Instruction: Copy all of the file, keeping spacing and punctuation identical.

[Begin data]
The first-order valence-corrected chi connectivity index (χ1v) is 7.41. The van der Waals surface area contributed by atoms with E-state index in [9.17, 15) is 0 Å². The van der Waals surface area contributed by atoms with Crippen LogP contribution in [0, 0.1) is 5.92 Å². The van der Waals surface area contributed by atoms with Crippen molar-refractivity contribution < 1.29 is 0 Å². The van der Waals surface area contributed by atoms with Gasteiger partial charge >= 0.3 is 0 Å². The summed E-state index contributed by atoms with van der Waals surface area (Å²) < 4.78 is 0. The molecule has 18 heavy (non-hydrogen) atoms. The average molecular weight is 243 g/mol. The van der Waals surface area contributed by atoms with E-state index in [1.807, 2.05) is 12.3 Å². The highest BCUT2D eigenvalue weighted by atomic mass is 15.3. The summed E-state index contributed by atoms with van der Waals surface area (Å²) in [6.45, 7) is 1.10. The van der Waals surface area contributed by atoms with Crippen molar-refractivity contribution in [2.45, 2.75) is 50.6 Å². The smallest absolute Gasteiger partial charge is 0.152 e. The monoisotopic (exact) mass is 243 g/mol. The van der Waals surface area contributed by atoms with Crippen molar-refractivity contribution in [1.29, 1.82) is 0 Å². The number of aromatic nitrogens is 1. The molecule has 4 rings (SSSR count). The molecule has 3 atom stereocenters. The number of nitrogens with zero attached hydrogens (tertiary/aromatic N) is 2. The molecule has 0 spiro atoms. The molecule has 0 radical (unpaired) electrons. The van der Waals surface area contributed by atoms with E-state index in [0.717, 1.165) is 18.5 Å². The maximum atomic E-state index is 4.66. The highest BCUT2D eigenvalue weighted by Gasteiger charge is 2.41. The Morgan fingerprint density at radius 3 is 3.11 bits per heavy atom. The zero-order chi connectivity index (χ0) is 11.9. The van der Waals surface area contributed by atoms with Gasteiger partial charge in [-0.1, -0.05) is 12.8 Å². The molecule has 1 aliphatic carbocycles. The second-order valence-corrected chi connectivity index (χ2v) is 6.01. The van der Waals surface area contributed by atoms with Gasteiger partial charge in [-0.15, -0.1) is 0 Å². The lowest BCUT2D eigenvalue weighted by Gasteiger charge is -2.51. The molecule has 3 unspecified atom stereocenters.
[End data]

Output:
The first-order valence-corrected chi connectivity index (χ1v) is 7.41. The van der Waals surface area contributed by atoms with E-state index in [9.17, 15) is 0 Å². The van der Waals surface area contributed by atoms with Crippen LogP contribution in [0, 0.1) is 5.92 Å². The van der Waals surface area contributed by atoms with Crippen molar-refractivity contribution < 1.29 is 0 Å². The van der Waals surface area contributed by atoms with Gasteiger partial charge >= 0.3 is 0 Å². The summed E-state index contributed by atoms with van der Waals surface area (Å²) < 4.78 is 0. The molecule has 18 heavy (non-hydrogen) atoms. The average molecular weight is 243 g/mol. The van der Waals surface area contributed by atoms with E-state index in [1.807, 2.05) is 12.3 Å². The highest BCUT2D eigenvalue weighted by atomic mass is 15.3. The summed E-state index contributed by atoms with van der Waals surface area (Å²) in [6.45, 7) is 1.10. The van der Waals surface area contributed by atoms with Crippen molar-refractivity contribution in [2.45, 2.75) is 50.6 Å². The smallest absolute Gasteiger partial charge is 0.152 e. The monoisotopic (exact) mass is 243 g/mol. The van der Waals surface area contributed by atoms with Crippen molar-refractivity contribution in [1.29, 1.82) is 0 Å². The number of aromatic nitrogens is 1. The molecule has 4 rings (SSSR count). The molecule has 3 atom stereocenters. The number of nitrogens with zero attached hydrogens (tertiary/aromatic N) is 2. The molecule has 0 spiro atoms. The molecule has 0 radical (unpaired) electrons. The van der Waals surface area contributed by atoms with E-state index in [0.717, 1.165) is 18.5 Å². The maximum atomic E-state index is 4.66. The highest BCUT2D eigenvalue weighted by Gasteiger charge is 2.41. The Morgan fingerprint density at radius 3 is 3.11 bits per heavy atom. The zero-order chi connectivity index (χ0) is 11.9. The van der Waals surface area contributed by atoms with Gasteiger partial charge in [-0.1, -0.05) is 12.8 Å². The molecule has 1 aliphatic carbocycles. The second-order valence-corrected chi connectivity index (χ2v) is 6.01. The van der Waals surface area contributed by atoms with Gasteiger partial charge in [-0.15, -0.1) is 0 Å². The lowest BCUT2D eigenvalue weighted by Gasteiger charge is -2.51. The molecule has 3 unspecified atom stereocenters.